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1966 Duesenberg Model D by Ghia

The Duesenberg Model J was the mightiest of America's great 1930s Classics. Pioneer automotive journalist Ken Purdy once said it "will live as long as men worship beauty and power on wheels."

Still, some can't resist trying to improve on a legend, particularly when they bear the same name. That, in a nutshell, explains why the only two attempts at a modern Duesenberg — at least so far — have been made by descendants of brothers Fred and August Duesenberg, creators of the immortal J.

The first attempt began in 1964 when Augie's son Fred A. "Fritz" Duesenberg resigned as chief engine engineer for the Labeco test-equipment company to join forces with one Milo N. Record, a sales and promotion specialist at Goodyear.

The impetus for their partnership was Virgil Exner, who had just been ousted as styling chief at Chrysler. As Virgil Exner, Jr. later recounted in Special Interest Autos magazine: "My dad was [then] in semi-retirement. He'd done a number of designs for Esquire [in late 1963, interpreting] how some of the classics ... might look in the modern era."

Of Exner's four "contemporary continuations," only an updated 1934 Packard went unbuilt. His modernized Mercer idea was translated into the one-off 1966 Mercer-Cobra. His Stutz speculation led directly to the trio of Pontiac-based Stutz Blackhawk models that sold in tiny numbers from 1970 to the mid-1980s.

But, of course, it was Exner's latter-day Duesenberg that interested Fritz — and Texas real-estate baron Fred J. McManis, Jr. With dreams of raising at least $5 million in start-up funds, Fritz formed a new Duesenberg Corporation in Indianapolis, where his father and uncle had built their towering machines 30 years before. Fritz installed himself as chairman and McManis as president.

The Duesenberg Model D concept car was the only car built by the 1960s Duesenberg Corporation. It had been started by Fritz Duesenberg, son of one of the original Duesenberg founders, with real-estate baron Fred J. McManis, Jr. as president.

Their initial vision was a $10,000 super-luxury sedan on a 120-inch wheelbase, but that soon grew into an even costlier car with a 132-inch chassis and an aluminum V-8 with more than 500 cubic inches and 300 horsepower.

Targeted yearly volume was variously quoted at between 200 and 1,000 units by sources ranging from the Wall Street Journal to monthly "buff" magazines. Moreover, as Fritz told Car Life's Ed Janicki: "We plan no annual changes [though], we might consider a change or modification after ten years. You couldn't sell [one] and then obsolete it in two years with this price."

After selecting a final design from 15 working sketches submitted by the Exners, Fritz okayed a prototype of what came to be called the Duesenberg Model D. Construction was entrusted to the famed Ghia works in Italy — logical, as Ghia had built most of the elder Exner's Chrysler show-car designs of the Fifties.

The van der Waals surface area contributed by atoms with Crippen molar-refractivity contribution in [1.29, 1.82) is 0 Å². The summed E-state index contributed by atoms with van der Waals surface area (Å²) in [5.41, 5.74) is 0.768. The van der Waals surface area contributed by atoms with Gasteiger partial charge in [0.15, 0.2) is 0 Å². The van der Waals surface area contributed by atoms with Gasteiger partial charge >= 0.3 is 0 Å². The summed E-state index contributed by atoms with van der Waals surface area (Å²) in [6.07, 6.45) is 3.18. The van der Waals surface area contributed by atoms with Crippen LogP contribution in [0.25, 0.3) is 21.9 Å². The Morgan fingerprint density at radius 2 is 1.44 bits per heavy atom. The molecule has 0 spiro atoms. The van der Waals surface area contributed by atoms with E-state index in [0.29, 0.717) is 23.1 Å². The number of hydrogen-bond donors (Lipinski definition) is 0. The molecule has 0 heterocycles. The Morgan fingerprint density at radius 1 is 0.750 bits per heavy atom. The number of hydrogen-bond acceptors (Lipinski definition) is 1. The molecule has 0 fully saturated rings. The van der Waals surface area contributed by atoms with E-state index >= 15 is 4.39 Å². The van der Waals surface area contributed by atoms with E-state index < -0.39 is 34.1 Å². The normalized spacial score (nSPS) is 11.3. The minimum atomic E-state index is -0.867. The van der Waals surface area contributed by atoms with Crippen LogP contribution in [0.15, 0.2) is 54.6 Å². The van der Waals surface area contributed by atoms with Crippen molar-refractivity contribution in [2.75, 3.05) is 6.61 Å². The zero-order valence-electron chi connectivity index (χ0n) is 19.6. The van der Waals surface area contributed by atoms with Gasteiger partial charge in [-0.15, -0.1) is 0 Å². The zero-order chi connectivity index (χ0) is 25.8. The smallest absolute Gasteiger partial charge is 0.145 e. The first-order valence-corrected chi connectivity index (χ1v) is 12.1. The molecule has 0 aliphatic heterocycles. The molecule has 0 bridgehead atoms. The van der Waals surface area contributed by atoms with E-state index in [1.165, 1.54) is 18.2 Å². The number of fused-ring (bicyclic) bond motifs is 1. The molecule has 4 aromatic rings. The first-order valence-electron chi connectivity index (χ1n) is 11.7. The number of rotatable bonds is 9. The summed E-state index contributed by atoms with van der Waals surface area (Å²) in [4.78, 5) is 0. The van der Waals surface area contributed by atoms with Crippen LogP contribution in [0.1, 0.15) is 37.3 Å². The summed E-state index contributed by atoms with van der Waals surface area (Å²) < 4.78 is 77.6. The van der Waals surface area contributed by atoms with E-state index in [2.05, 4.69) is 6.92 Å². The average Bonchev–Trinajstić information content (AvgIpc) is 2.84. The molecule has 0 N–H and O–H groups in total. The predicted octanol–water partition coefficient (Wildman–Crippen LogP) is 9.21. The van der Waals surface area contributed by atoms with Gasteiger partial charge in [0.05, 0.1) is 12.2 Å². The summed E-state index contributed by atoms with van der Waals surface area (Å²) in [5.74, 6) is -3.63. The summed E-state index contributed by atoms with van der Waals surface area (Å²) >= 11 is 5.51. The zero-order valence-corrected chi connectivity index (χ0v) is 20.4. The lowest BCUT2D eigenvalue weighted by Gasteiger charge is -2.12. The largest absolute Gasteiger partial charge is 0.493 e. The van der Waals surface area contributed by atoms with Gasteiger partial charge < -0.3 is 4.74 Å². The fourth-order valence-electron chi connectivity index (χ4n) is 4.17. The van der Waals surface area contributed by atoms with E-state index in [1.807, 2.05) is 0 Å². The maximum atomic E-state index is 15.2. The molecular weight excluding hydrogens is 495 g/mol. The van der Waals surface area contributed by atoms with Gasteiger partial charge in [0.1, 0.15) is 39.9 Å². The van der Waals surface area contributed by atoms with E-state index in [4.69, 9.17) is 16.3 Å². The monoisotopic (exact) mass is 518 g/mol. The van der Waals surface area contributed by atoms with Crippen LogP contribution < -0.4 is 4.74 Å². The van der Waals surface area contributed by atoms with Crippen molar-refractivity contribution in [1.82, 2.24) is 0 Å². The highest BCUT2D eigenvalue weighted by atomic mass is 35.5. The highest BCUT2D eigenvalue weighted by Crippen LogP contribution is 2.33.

Engineering work became a joint effort between Dale Cosper, a veteran of the original Auburn-Cord-Duesenberg concern, and Paul Farago, fresh from birthing the Chrysler-powered Dual-Ghia. But there was never any rush to completion because financing was slow and hard to come by. Hopes of attracting new money prompted the prototype's first public showing, which didn't come until the spring of 1966.

Like its hallowed forebears, the new Model D had grand proportions: A four-door brougham sedan measuring 137.5 inches between wheel centers and 245 inches overall. The announced price was a lofty $19,500. Still, it included automatic transmission (Chrysler TorqueFlite), automatic climate control, all-disc brakes (big Airheart units), torsion-bar front suspension, chrome wire wheels, and power everything.

Per Duesenberg tradition, back seaters could scrutinize their speedometer and clock; they also enjoyed a separate radio, fold-out writing tables, and even a TV and bar. Interior trim was top-grade leather with solid mahogany accents.

The exterior blended nostalgic elements — razor-edge roof, center-opening doors, clamshell-shaped wheel openings — with trendy stuff like hidden headlamps. With 350 horsepower from a stock 440 Chrysler V-8 (the 426 Hemi was considered but rejected, as was all-independent suspension), the Model D had good performance for a 5,700-pound biggie.

But this first modern Duesenberg never went any further. Though plans were afoot for limousine and four-door convertible models, simple start-up of sedan production demanded $2.5 million, and the money was nowhere to be found.

So, after a few months in the limelight, Duesenberg Corporation faded away, which was a real shame. According to the few who've driven it, the Model D handled well for its size and had all the luxury anyone could want.

But the potential demand for such a costly "retro" car in 1966 was tiny, if not non-existent, and the concept itself was probably flawed. As Car and Driver later opined, the Model D seemed the "perfect 1934 dream car. ... [Fred and Augie Duesenberg] would have kept up with the times."

Images:; Special Interest Autos

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